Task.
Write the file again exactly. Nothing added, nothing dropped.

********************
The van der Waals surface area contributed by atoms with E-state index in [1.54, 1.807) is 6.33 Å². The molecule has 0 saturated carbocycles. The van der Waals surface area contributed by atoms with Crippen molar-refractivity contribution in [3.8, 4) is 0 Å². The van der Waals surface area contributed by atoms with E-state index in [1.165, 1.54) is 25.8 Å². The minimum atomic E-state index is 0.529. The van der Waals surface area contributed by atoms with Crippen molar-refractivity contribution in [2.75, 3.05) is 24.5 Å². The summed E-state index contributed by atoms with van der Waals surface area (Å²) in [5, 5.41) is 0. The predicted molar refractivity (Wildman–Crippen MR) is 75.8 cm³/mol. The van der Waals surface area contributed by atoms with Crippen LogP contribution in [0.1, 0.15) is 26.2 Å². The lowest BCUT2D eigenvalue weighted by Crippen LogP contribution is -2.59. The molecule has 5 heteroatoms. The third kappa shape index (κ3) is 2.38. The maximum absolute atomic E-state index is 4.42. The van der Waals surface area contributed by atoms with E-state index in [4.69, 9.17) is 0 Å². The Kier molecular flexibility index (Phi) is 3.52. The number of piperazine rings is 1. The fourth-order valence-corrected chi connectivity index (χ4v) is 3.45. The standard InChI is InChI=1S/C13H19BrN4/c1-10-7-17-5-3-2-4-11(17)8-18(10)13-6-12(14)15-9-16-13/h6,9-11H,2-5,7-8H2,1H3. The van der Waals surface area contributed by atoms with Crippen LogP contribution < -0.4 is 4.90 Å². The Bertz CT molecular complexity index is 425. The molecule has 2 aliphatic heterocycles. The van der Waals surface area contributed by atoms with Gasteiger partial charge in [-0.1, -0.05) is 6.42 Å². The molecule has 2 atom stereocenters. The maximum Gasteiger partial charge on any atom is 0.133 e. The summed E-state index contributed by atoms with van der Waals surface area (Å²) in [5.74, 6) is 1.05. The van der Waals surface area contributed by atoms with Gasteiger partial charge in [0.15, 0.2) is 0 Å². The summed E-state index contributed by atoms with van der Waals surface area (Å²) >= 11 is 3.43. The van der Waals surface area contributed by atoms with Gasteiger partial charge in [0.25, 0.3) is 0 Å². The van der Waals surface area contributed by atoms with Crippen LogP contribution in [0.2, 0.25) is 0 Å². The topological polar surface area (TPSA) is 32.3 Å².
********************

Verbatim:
The van der Waals surface area contributed by atoms with E-state index in [1.54, 1.807) is 6.33 Å². The molecule has 0 saturated carbocycles. The van der Waals surface area contributed by atoms with Crippen molar-refractivity contribution in [3.8, 4) is 0 Å². The van der Waals surface area contributed by atoms with E-state index in [1.165, 1.54) is 25.8 Å². The minimum atomic E-state index is 0.529. The van der Waals surface area contributed by atoms with Crippen molar-refractivity contribution in [2.75, 3.05) is 24.5 Å². The summed E-state index contributed by atoms with van der Waals surface area (Å²) in [5, 5.41) is 0. The predicted molar refractivity (Wildman–Crippen MR) is 75.8 cm³/mol. The van der Waals surface area contributed by atoms with Crippen LogP contribution in [0.1, 0.15) is 26.2 Å². The lowest BCUT2D eigenvalue weighted by Crippen LogP contribution is -2.59. The molecule has 5 heteroatoms. The third kappa shape index (κ3) is 2.38. The maximum absolute atomic E-state index is 4.42. The van der Waals surface area contributed by atoms with E-state index in [4.69, 9.17) is 0 Å². The Kier molecular flexibility index (Phi) is 3.52. The number of piperazine rings is 1. The fourth-order valence-corrected chi connectivity index (χ4v) is 3.45. The standard InChI is InChI=1S/C13H19BrN4/c1-10-7-17-5-3-2-4-11(17)8-18(10)13-6-12(14)15-9-16-13/h6,9-11H,2-5,7-8H2,1H3. The van der Waals surface area contributed by atoms with Crippen LogP contribution < -0.4 is 4.90 Å². The Bertz CT molecular complexity index is 425. The molecule has 2 aliphatic heterocycles. The van der Waals surface area contributed by atoms with Gasteiger partial charge in [-0.1, -0.05) is 6.42 Å². The molecule has 2 atom stereocenters. The maximum Gasteiger partial charge on any atom is 0.133 e. The summed E-state index contributed by atoms with van der Waals surface area (Å²) in [5.74, 6) is 1.05. The van der Waals surface area contributed by atoms with Gasteiger partial charge in [0.15, 0.2) is 0 Å². The summed E-state index contributed by atoms with van der Waals surface area (Å²) >= 11 is 3.43. The van der Waals surface area contributed by atoms with Gasteiger partial charge in [0.25, 0.3) is 0 Å². The van der Waals surface area contributed by atoms with Crippen LogP contribution in [0.2, 0.25) is 0 Å². The topological polar surface area (TPSA) is 32.3 Å².